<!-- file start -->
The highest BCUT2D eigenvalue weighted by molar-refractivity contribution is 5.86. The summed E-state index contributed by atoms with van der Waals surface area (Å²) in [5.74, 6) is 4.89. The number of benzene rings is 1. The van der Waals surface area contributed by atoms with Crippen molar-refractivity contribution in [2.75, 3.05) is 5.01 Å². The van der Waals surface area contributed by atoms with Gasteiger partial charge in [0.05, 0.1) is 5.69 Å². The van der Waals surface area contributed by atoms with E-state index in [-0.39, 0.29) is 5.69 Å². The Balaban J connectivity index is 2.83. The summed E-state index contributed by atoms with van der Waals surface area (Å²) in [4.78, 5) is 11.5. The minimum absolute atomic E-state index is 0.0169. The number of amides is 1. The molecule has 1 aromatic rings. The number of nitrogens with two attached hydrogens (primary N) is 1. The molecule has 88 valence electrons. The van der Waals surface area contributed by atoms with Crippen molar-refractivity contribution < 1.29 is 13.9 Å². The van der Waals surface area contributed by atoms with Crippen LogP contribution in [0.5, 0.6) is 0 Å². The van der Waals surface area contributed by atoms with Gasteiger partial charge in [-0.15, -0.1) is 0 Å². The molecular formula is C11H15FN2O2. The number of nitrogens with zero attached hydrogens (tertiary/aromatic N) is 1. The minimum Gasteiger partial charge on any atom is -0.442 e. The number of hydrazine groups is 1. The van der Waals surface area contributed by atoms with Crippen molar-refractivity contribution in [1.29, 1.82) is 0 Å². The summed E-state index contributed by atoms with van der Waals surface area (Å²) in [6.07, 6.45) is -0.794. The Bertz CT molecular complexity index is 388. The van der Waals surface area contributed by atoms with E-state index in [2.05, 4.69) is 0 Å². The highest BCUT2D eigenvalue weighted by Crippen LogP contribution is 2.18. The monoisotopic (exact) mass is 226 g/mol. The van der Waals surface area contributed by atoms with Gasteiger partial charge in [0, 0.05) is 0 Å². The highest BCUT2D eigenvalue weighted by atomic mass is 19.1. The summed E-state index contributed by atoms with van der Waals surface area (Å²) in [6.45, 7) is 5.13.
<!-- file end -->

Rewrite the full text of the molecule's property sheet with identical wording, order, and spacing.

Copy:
The highest BCUT2D eigenvalue weighted by molar-refractivity contribution is 5.86. The summed E-state index contributed by atoms with van der Waals surface area (Å²) in [5.74, 6) is 4.89. The number of benzene rings is 1. The van der Waals surface area contributed by atoms with Crippen molar-refractivity contribution in [2.75, 3.05) is 5.01 Å². The van der Waals surface area contributed by atoms with Gasteiger partial charge in [0.05, 0.1) is 5.69 Å². The van der Waals surface area contributed by atoms with E-state index in [-0.39, 0.29) is 5.69 Å². The Balaban J connectivity index is 2.83. The summed E-state index contributed by atoms with van der Waals surface area (Å²) in [4.78, 5) is 11.5. The minimum absolute atomic E-state index is 0.0169. The number of amides is 1. The molecule has 1 aromatic rings. The number of nitrogens with two attached hydrogens (primary N) is 1. The molecule has 88 valence electrons. The van der Waals surface area contributed by atoms with Crippen molar-refractivity contribution < 1.29 is 13.9 Å². The van der Waals surface area contributed by atoms with Crippen LogP contribution in [0.5, 0.6) is 0 Å². The van der Waals surface area contributed by atoms with Gasteiger partial charge in [-0.15, -0.1) is 0 Å². The molecular formula is C11H15FN2O2. The number of nitrogens with zero attached hydrogens (tertiary/aromatic N) is 1. The minimum Gasteiger partial charge on any atom is -0.442 e. The number of hydrazine groups is 1. The van der Waals surface area contributed by atoms with Crippen molar-refractivity contribution in [1.29, 1.82) is 0 Å². The summed E-state index contributed by atoms with van der Waals surface area (Å²) in [6.07, 6.45) is -0.794. The Bertz CT molecular complexity index is 388. The van der Waals surface area contributed by atoms with E-state index in [2.05, 4.69) is 0 Å². The highest BCUT2D eigenvalue weighted by Crippen LogP contribution is 2.18. The monoisotopic (exact) mass is 226 g/mol. The van der Waals surface area contributed by atoms with Gasteiger partial charge in [0, 0.05) is 0 Å². The highest BCUT2D eigenvalue weighted by atomic mass is 19.1. The summed E-state index contributed by atoms with van der Waals surface area (Å²) in [6.45, 7) is 5.13.